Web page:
As I stood there beside him, he wouldn’t look at me or even acknowledge my presence. I told the back of his head not to worry, the whole thing had worked out fine and that for once no one had fallen asleep during the afternoon meeting. He turned and glared at me, and said, acid dripping, “You just don’t get it, do you?”
But that was all to come. By some unspoken agreement that August day in 1982, all the usual mind games we played on each other had been suspended.
As we glided out of Crab Alley Bay, he sat looking across the water towards the narrow strip of trees in the distance that marks Tilghman Point at the mouth of the Miles River. Instead of his usual golf hat from an expensive resort, he was wearing a black billed Winchester Rifles cap that he’d bought at a convenience store where we had stopped for ice that morning. He’d never owned a gun in his life.
We talked about our experiences growing up and what had happened to relatives and people we knew. As the morning wore on, we started thinking about those points you reach in life when the fog lifts. It reveals an attractive channel, and turning towards it, an irreversible journey begins taking you thousands of miles in a direction you had never anticipated. Had the fog not lifted just at that moment, you would have chosen another course with an altogether different set of experiences. We had never talked like this before.
When we got to St. Michaels, we tacked the Hobie through the harbor in the light wind to the dingy dock at the Maritime Museum and then walked over to the picnic tables on the Crab Claw’s deck. It was a day that comes as summer is ending, when the sky is less intense, the green leaves are losing their luster, and the crickets trill their high register symphony.
We watched a small seaplane land on the Miles and taxi towards the Crab Claw as we ate. The pilot shut down its engine as he neared us, passed a long wooden oar through a side window, and paddled the last few feet to tie up directly in front of our table. We smiled at each other and shook our heads, thinking how foreign this pleasant place was to the universe we normally inhabited.
At the time I was stumbling my way through a book Nigel Calder wrote called Einstein’s Universe. It said on the dust jacket, “Relativity Made Plain” which is a bit of a reach. As part of his discussion of the theories Einstein formulated replacing Newtonian concepts of gravity with ones involving time and space, he provides a description of how two bodies influence one another.
Moons and planets are falling freely, travelling as straight as they can through curved space. A massive body, he says, “distorts time and space around it and those distortions guide the movements of other objects in its vicinity.” He goes on to explain that a massive body bends space to such an extent that a smaller object falling freely at the right speed goes right around the massive body and back to its starting point.
Calder’s explanation summed up our relationship at the time. Two bodies falling freely in space, but my father’s being so massive that I was trapped in his orbit. He would move inexorably forward, while I could only move through the space that curved around him.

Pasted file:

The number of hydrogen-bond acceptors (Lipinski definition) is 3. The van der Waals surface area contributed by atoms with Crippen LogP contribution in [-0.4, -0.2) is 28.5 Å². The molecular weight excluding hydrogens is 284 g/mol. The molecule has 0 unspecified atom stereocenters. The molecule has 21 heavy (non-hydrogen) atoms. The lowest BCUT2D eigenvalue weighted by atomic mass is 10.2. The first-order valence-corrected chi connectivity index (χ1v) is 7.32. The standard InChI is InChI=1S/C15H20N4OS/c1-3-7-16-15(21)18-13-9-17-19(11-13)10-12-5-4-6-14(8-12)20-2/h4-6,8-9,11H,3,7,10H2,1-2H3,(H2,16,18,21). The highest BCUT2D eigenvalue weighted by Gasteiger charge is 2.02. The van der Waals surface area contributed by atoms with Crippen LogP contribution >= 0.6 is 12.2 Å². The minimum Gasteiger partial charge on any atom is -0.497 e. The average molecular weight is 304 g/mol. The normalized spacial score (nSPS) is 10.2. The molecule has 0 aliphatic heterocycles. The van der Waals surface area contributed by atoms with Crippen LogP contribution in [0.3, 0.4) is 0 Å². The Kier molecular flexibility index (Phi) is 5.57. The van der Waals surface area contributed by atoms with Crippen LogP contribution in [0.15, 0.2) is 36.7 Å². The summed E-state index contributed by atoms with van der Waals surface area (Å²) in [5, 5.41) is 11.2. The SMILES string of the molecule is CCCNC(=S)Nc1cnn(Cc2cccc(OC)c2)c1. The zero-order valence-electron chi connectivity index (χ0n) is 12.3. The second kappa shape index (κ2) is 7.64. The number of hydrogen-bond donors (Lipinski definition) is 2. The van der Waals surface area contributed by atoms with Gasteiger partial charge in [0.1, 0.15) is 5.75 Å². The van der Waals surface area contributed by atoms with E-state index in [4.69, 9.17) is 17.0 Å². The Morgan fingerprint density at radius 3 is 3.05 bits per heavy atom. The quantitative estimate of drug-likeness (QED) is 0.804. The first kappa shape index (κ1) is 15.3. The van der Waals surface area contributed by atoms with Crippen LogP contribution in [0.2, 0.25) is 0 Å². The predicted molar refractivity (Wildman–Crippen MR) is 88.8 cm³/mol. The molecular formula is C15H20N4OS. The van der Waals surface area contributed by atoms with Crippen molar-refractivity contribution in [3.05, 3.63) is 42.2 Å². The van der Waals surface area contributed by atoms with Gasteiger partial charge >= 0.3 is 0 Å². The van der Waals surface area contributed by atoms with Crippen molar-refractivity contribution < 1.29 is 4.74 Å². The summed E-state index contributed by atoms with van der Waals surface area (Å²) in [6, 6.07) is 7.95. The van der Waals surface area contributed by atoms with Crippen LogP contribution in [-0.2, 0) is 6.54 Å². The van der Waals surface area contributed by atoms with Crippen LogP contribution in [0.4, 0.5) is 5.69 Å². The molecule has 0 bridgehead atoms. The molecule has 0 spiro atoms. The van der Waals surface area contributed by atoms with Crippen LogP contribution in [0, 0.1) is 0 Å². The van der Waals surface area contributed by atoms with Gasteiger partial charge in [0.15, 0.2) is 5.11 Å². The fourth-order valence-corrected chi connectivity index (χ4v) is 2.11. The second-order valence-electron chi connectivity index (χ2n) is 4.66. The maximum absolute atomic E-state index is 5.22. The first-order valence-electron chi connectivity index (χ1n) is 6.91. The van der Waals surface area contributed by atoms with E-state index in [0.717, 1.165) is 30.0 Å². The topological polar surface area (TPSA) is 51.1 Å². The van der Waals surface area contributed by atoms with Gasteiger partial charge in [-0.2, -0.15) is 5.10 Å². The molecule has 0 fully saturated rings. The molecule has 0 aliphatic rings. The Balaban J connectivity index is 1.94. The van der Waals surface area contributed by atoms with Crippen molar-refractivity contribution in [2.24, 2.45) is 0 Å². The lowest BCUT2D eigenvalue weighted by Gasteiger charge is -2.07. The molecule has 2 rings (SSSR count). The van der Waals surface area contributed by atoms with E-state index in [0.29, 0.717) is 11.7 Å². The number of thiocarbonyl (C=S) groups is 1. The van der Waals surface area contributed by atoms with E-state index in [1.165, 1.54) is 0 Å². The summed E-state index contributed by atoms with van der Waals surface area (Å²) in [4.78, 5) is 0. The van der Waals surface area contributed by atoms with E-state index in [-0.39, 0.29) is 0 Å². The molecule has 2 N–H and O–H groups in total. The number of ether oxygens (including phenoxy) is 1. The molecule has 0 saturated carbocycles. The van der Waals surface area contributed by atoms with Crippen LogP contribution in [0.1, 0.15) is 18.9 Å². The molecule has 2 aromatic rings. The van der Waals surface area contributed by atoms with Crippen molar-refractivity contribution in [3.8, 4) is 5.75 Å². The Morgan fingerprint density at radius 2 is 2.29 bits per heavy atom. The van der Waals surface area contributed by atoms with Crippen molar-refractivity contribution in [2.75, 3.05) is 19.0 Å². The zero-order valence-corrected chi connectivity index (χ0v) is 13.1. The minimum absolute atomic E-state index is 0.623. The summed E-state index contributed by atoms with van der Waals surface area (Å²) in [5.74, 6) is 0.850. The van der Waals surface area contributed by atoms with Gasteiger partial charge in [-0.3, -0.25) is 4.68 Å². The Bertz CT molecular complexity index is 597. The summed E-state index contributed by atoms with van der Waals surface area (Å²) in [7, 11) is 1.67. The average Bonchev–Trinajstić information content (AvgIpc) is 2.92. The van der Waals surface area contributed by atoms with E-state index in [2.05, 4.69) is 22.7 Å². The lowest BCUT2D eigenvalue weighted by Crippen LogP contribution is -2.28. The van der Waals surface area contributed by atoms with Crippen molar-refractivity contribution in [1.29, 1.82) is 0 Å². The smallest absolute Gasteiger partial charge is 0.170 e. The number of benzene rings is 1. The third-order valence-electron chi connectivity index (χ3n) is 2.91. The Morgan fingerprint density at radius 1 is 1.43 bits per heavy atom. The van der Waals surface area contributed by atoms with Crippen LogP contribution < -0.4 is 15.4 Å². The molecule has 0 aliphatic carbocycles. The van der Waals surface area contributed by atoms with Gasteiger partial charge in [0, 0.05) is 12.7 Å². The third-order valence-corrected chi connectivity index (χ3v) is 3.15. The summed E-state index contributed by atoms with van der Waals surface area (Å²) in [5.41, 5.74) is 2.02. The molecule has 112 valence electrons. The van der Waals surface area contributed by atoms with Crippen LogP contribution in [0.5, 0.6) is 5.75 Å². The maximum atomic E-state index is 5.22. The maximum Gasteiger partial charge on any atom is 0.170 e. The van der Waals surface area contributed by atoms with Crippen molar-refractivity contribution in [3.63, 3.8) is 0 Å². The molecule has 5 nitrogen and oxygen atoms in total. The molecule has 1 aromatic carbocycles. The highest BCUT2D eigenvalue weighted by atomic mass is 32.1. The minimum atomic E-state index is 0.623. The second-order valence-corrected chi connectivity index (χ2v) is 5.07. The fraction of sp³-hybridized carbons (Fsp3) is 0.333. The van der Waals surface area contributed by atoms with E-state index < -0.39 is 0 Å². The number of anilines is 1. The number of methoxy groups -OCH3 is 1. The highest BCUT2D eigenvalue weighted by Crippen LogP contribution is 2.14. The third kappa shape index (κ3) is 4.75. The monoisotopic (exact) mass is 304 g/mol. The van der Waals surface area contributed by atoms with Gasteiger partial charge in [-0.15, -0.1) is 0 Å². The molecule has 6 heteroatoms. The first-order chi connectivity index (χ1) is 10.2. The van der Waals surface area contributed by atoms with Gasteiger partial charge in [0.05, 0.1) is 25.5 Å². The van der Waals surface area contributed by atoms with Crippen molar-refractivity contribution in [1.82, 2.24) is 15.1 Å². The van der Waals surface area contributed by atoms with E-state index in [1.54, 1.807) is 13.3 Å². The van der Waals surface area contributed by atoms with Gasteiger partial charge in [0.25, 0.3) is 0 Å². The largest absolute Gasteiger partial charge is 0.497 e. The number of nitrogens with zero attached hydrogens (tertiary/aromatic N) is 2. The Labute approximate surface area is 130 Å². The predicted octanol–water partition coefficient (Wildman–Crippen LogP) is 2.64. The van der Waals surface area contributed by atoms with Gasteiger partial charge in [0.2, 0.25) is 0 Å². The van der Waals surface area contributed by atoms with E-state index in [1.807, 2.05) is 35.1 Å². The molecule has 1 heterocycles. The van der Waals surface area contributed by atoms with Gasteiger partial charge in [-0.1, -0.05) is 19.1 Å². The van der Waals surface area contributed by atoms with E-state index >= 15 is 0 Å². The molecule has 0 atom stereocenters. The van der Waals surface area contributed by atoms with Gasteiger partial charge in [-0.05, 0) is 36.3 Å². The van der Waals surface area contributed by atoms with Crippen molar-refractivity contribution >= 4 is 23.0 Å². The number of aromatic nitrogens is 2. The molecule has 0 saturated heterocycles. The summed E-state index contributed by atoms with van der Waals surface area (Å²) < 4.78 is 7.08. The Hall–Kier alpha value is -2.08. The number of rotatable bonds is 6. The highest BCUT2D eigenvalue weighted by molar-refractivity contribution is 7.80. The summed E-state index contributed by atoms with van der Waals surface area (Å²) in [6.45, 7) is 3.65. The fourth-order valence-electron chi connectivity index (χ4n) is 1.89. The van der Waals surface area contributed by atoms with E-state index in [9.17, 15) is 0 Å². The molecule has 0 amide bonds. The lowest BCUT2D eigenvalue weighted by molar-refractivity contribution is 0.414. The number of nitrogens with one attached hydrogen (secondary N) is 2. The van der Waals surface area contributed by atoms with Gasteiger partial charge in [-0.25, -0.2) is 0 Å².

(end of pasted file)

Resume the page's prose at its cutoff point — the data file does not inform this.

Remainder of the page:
On that day in August as I picked through a pile of steamed crabs and he ordered a second helping of crab cakes, relativity changed. We were both falling freely, neither one curving the other’s space. At least that’s how I felt. Maybe it was just because he was on my boat going where I wanted to go and only I knew how to sail it. He was riding in my car, and I would be driving him home. If he didn’t like what I was doing, he would have to call my mother, and she was not going to drive all the way to the Eastern Shore to pick him up. So maybe, for a change, he was having to orbit around me just to survive the day. Except that he seemed to be thoroughly enjoying himself and always spoke afterwards about what an enjoyable day it was. In any event, it was the first time in my life of 35 years that I saw my father as neither a parent, an employer, nor someone in my way, but just another confused human being grappling with life.
A few days after we returned to the office, the relationship reverted to its normal state. Five years later, the mantle was passed, albeit reluctantly. And one August afternoon fourteen years later as he sat in the family room of our house, the two of us looked directly at one another, staring into each other’s eyes for a long time, saying no words because we didn’t need to. A feeling was being exchanged that he did not have long to live and that he wanted to make his peace with me and I with him. It would not be until the following August that I would watch those eyes burn brightly for a brief moment as he saw a new course that would take him forever in a new direction, and then dim as he took it.
Today, I live in St. Michaels on that same harbor, and I can see the roof of the Crab Claw from our home. Now and then when the intensity of the August heat breaks, I like to sit on our deck and imagine the Hobie with its two figures aboard working its way over to the dingy dock where we had tied up so long ago, and then try to bring back that feeling. In all our years together, it was one of the few times neither of us wanted anything from the other. For a brief moment in time and space, we were just two guys, at peace.
Jeff McGuiness was the senior partner of a public policy law firm based in Washington, DC, and founder of HR Policy Association. A fine arts major in college who served as a photographer in the Air Force during the Vietnam War Era, he has picked up where he left off 50 years ago with Bay Photographic Works. He lives in St. Michaels, MD.